Texas Art Organizations Acquire Sculptures, Prints & More

by Glasstire October 7, 2023

In September, an array of press releases went out from Texas art organizations, each announcing recent acquisitions to their respective collections. Works ranging from digital photography, to large-scale sculpture, to Rococo paintings have found new homes at institutions from Marfa to Dallas.

A photograph of a colorful wire mesh sculpture by Rana Begum displayed in a West Texas field.

Rana Begum, “No. 1193 Mesh,” 2023.

Marfa Invitational, the annual art fair in Marfa that also possesses a five-acre, open-year-round sculpture park, celebrated the acquisition of Bangladesh-born/London-based artist Rana Begum’s massive No. 1193 Mesh (2023). A gift from Ms. Begum and her gallerist Christian Lethert of Köln, Germany, No. 1193 Mesh was unveiled as a fixture of the sculpture park and joins other contemporary works by Matt Johnson, Ethan Cook, Charles Harlan, Polly Borland, Myles Nurse, and Szabolcs Bozó. Begum’s piece is a series of colorful grids, arranged at angles and stacked atop each other in a way that creates a skeletal, irregular archway through which the desert landscape can be viewed. A press release from Marfa Invitational says she uses “industrial and ready-made materials” to construct her large works. 

Rana Begum had her first solo exhibition at the Sainsbury Museum in Norwich, England, in 2017. That year she also won first place in the penultimate Abraaj Group Art Prize, which funded large projects at Art Dubai until the private equity group behind it was liquidated due to accusations of fraud. Begum has had public art commissions in the U.K. and Sweden.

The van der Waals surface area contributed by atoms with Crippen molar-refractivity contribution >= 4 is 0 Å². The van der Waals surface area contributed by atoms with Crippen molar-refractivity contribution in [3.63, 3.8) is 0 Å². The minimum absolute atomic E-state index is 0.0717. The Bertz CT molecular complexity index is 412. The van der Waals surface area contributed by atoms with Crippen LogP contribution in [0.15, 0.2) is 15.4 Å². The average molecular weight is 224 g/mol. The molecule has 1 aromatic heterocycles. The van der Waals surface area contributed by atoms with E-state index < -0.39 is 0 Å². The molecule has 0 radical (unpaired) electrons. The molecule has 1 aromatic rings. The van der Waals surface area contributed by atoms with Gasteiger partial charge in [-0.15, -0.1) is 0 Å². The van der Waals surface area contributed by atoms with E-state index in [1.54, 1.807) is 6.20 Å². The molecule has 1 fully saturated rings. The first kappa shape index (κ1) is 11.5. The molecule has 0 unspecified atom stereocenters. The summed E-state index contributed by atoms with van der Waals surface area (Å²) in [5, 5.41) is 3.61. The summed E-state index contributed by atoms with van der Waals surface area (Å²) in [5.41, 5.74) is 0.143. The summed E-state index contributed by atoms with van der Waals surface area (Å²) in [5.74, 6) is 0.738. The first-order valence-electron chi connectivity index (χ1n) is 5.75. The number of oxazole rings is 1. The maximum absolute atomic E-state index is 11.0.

In the press release, Marfa Invitational founder Michael Phelan said, “it is indeed my great pleasure and honor to welcome artist Rana Begum into our Marfa Invitational familia.” 

A photograph by Celia Álvarez Muñoz featuring multiple exposures.

Celia Álvarez Muñoz, “Franco Mondini-Ruiz, Semejantes Personajes/Significant Personages series,” 2002, digital Holgas, 14 x 30 inches. Linda Pace Foundation Collection, Ruby City, San Antonio, Texas. © Celia Álvarez Muñoz. Courtesy Ruiz-Healy Gallery

Heading east to San Antonio, the contemporary art space Ruby City announced the acquisition of 18 prints by Mexican American conceptual multimedia artist Celia Álvarez Muñoz. The prints come from Muñoz’s 2002 series of digital photographs, Semejantes Personajes/Significant Personages. The portraits, made with a low-tech, analog Holga camera and then scanned and composited into film strips, depict San Antonio artists, in the language of a press release from Ruby City, “doing whatever they wished.” In the same press release, the artist is quoted:

I’ve always said that if you want to know Texas, one has to start in San Antonio! I came to know the artists of this city through projects that brought me here, and I found them to be a strong, informed, and politicized community, unlike any other in Texas. That’s why I wanted to do this project. [I] always saw it as one that the city would want as a keepsake to capture the moment which impressed me as a rich and thriving time in the arts with so many active artists across several generations. I started with a list of 21 that soon grew to 41 crossing many disciplines and committed practices. They obligingly, responded allowing me into their studios, or just socializing, to become part of an experiment of marrying a basic or low-tech film camera with the [at that time] new digital technology. [sic] I am thrilled that Ruby City, San Antonio’s contemporary arts signifier, responded to the project.

The works are tied to the history of San Antonio art in the early 21st century in many ways, having originally been made for a 2002 exhibit at the Contemporary at Blue Star (formerly Blue Star Contemporary). See Ruby City’s website for more details.

A painting by Thomas Gainsborough of a group of people on horseback.